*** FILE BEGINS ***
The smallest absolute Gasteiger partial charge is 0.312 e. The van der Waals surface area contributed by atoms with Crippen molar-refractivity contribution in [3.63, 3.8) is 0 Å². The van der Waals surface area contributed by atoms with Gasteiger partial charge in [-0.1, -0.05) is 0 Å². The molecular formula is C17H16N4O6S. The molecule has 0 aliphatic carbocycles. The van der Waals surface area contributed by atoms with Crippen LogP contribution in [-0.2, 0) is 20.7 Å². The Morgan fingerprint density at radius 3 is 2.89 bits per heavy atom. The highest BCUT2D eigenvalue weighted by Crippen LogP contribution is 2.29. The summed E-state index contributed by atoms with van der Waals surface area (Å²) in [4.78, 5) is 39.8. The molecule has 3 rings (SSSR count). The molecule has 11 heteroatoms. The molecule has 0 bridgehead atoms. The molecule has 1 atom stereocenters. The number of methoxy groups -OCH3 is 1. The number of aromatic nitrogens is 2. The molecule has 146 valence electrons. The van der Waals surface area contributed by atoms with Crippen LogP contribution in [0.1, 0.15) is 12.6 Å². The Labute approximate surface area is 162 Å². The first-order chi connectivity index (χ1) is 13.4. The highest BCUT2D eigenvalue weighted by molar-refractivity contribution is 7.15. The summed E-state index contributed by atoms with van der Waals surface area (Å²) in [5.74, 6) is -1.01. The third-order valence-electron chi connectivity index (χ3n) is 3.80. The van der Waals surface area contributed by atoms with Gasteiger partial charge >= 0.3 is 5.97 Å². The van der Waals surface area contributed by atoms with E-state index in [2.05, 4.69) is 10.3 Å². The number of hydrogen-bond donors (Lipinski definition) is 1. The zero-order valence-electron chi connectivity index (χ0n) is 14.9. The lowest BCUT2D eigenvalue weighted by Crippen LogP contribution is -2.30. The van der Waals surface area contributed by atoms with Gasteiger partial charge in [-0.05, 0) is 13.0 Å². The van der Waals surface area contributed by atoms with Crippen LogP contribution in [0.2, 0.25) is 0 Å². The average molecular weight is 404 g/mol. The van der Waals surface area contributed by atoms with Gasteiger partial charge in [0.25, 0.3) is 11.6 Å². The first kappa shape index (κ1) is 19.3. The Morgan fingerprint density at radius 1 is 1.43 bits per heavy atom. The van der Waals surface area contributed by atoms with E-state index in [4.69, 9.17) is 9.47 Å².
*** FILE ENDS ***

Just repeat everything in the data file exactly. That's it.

The smallest absolute Gasteiger partial charge is 0.312 e. The van der Waals surface area contributed by atoms with Crippen molar-refractivity contribution in [3.63, 3.8) is 0 Å². The van der Waals surface area contributed by atoms with Gasteiger partial charge in [-0.1, -0.05) is 0 Å². The molecular formula is C17H16N4O6S. The molecule has 0 aliphatic carbocycles. The van der Waals surface area contributed by atoms with Crippen LogP contribution in [-0.2, 0) is 20.7 Å². The Morgan fingerprint density at radius 3 is 2.89 bits per heavy atom. The highest BCUT2D eigenvalue weighted by Crippen LogP contribution is 2.29. The summed E-state index contributed by atoms with van der Waals surface area (Å²) in [4.78, 5) is 39.8. The molecule has 3 rings (SSSR count). The molecule has 11 heteroatoms. The molecule has 0 bridgehead atoms. The molecule has 1 atom stereocenters. The number of methoxy groups -OCH3 is 1. The number of aromatic nitrogens is 2. The molecule has 146 valence electrons. The van der Waals surface area contributed by atoms with Crippen LogP contribution in [0.1, 0.15) is 12.6 Å². The Labute approximate surface area is 162 Å². The first-order chi connectivity index (χ1) is 13.4. The highest BCUT2D eigenvalue weighted by molar-refractivity contribution is 7.15. The summed E-state index contributed by atoms with van der Waals surface area (Å²) in [5.74, 6) is -1.01. The third-order valence-electron chi connectivity index (χ3n) is 3.80. The van der Waals surface area contributed by atoms with Gasteiger partial charge >= 0.3 is 5.97 Å². The van der Waals surface area contributed by atoms with E-state index in [2.05, 4.69) is 10.3 Å². The number of hydrogen-bond donors (Lipinski definition) is 1. The zero-order valence-electron chi connectivity index (χ0n) is 14.9. The lowest BCUT2D eigenvalue weighted by Crippen LogP contribution is -2.30. The van der Waals surface area contributed by atoms with Gasteiger partial charge in [-0.05, 0) is 13.0 Å². The van der Waals surface area contributed by atoms with Crippen LogP contribution in [0.2, 0.25) is 0 Å². The average molecular weight is 404 g/mol. The van der Waals surface area contributed by atoms with Gasteiger partial charge in [0.25, 0.3) is 11.6 Å². The first kappa shape index (κ1) is 19.3. The Morgan fingerprint density at radius 1 is 1.43 bits per heavy atom. The van der Waals surface area contributed by atoms with E-state index in [4.69, 9.17) is 9.47 Å².